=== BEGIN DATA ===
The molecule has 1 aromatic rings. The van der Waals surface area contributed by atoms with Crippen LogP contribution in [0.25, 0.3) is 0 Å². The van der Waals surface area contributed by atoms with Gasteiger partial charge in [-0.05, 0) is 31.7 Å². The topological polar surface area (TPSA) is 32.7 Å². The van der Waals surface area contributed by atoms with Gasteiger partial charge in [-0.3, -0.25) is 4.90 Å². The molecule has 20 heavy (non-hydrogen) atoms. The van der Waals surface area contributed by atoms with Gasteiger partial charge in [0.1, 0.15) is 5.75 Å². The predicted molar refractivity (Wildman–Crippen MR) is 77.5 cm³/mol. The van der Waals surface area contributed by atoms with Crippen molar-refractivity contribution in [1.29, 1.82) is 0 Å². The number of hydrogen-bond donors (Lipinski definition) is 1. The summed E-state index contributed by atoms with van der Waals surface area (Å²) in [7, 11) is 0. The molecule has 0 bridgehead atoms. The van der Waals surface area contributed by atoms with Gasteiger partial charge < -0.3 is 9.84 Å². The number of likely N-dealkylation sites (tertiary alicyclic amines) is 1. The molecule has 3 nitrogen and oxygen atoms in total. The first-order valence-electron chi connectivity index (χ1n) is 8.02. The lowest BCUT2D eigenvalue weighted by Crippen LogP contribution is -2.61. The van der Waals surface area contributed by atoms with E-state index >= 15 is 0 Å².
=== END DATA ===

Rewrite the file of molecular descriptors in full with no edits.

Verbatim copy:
The molecule has 1 aromatic rings. The van der Waals surface area contributed by atoms with Crippen LogP contribution in [0.25, 0.3) is 0 Å². The van der Waals surface area contributed by atoms with Gasteiger partial charge in [-0.05, 0) is 31.7 Å². The topological polar surface area (TPSA) is 32.7 Å². The van der Waals surface area contributed by atoms with Gasteiger partial charge in [-0.3, -0.25) is 4.90 Å². The molecule has 20 heavy (non-hydrogen) atoms. The van der Waals surface area contributed by atoms with Gasteiger partial charge in [0.1, 0.15) is 5.75 Å². The predicted molar refractivity (Wildman–Crippen MR) is 77.5 cm³/mol. The van der Waals surface area contributed by atoms with Crippen molar-refractivity contribution in [1.29, 1.82) is 0 Å². The number of hydrogen-bond donors (Lipinski definition) is 1. The summed E-state index contributed by atoms with van der Waals surface area (Å²) in [7, 11) is 0. The molecule has 0 bridgehead atoms. The van der Waals surface area contributed by atoms with Gasteiger partial charge < -0.3 is 9.84 Å². The number of likely N-dealkylation sites (tertiary alicyclic amines) is 1. The molecule has 3 nitrogen and oxygen atoms in total. The first-order valence-electron chi connectivity index (χ1n) is 8.02. The lowest BCUT2D eigenvalue weighted by Crippen LogP contribution is -2.61. The van der Waals surface area contributed by atoms with E-state index >= 15 is 0 Å².